Shorts: Walking again after a spinal injury

PUBLISHED : Tuesday, 19 February, 2013, 12:00am
UPDATED : Tuesday, 19 February, 2013, 9:17am

Last year, Gregoire Courtine and his research team made paralysed lab rats with severe spinal cord injury walk - and run - again.

At the Annual Meeting of the American Association for the Advancement of Science (AAAS) in Boston two days ago, the scientist from the École Polytechnique Fédérale de Lausanne (EPFL) announced plans to begin clinical trials in human patients within the next two years.

Through a quality known as neuroplasticity, the brain and spinal cord are able to adapt and recover from moderate injury. But prior to Courtine's groundbreaking study last year, recovery after severe injury to the spinal cord was impossible.

Courtine and his team injected into rats a chemical solution that triggers cell responses by binding to specific receptors located on the spinal neurons. This replaces neurotransmitters - dopamine, adrenaline and serotonin - released by brainstem pathways in healthy subjects and acts to prepare the neurons to co-ordinate lower body movement when the time is right.

After a couple of weeks... the rats were walking, sprinting, climbing stairs and avoiding obstacles

Five to 10 minutes after the injection, these chemically excited neurons were then given a jolt through continuous electrical signals sent through the spinal cord's nerve fibres through implanted electrodes.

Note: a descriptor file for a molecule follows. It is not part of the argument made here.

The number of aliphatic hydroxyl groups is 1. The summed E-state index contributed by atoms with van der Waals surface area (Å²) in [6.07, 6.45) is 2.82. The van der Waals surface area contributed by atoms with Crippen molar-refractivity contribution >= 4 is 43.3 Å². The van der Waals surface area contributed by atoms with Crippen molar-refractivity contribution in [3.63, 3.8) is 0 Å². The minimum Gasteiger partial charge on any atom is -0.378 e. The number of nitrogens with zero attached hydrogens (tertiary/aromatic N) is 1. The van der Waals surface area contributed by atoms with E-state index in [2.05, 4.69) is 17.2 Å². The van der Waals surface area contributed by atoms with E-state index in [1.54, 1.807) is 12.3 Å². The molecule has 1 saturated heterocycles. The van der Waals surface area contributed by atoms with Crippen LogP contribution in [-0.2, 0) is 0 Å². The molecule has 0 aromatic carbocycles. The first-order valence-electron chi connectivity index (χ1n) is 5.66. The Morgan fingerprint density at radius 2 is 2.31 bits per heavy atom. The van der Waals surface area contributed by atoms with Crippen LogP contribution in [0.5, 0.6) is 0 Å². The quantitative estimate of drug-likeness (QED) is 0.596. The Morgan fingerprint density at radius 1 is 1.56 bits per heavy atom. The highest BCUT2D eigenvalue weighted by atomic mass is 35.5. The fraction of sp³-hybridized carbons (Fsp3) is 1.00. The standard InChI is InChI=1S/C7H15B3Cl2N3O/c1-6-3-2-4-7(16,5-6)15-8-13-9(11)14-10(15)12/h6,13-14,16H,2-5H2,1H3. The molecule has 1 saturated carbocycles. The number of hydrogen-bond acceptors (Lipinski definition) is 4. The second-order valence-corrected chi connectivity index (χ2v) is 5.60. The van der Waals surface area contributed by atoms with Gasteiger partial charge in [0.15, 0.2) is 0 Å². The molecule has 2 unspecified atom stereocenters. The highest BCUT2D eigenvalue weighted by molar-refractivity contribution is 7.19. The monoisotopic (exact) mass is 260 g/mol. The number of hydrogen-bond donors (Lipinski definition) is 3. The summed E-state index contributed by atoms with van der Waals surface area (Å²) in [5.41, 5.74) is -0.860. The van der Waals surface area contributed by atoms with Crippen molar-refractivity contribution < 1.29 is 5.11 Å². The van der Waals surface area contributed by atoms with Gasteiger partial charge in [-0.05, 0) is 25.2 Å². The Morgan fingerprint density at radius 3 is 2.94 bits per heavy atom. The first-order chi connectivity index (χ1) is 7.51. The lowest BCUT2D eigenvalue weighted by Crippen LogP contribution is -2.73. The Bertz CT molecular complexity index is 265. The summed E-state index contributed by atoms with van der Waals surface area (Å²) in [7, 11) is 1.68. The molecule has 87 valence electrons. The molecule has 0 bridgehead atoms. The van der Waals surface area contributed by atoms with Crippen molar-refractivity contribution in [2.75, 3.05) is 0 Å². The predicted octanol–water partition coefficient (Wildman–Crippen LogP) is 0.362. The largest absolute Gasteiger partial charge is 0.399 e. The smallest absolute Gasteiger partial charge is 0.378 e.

After a couple of weeks of neurorehabilitation - the electrical-chemical stimulation coupled with a robotic harness - the rats were walking, sprinting, climbing stairs and avoiding obstacles.

At AAAS, Courtine - who holds the International Paraplegic Foundation (IRP) chair in spinal cord repair at EPFL - presented the €9 million (HK$94 million) European project NeuWalk The four-year project was launched in 2010 to transfer the technology from rats to humans with spinal cord damage through development of effective neuroprosthetic systems.

The first phase of human trials will be held at the University Hospital of Lausanne (CHUV), which has developed extensive expertise in the electrical-chemical stimulation.

The second phase will take place at the newly planned EPFL Valais Wallis academic cluster in Valais, Switzerland, to be inaugurated in 2015. This health and biotechnology centre will focus on new treatments and rehabilitation.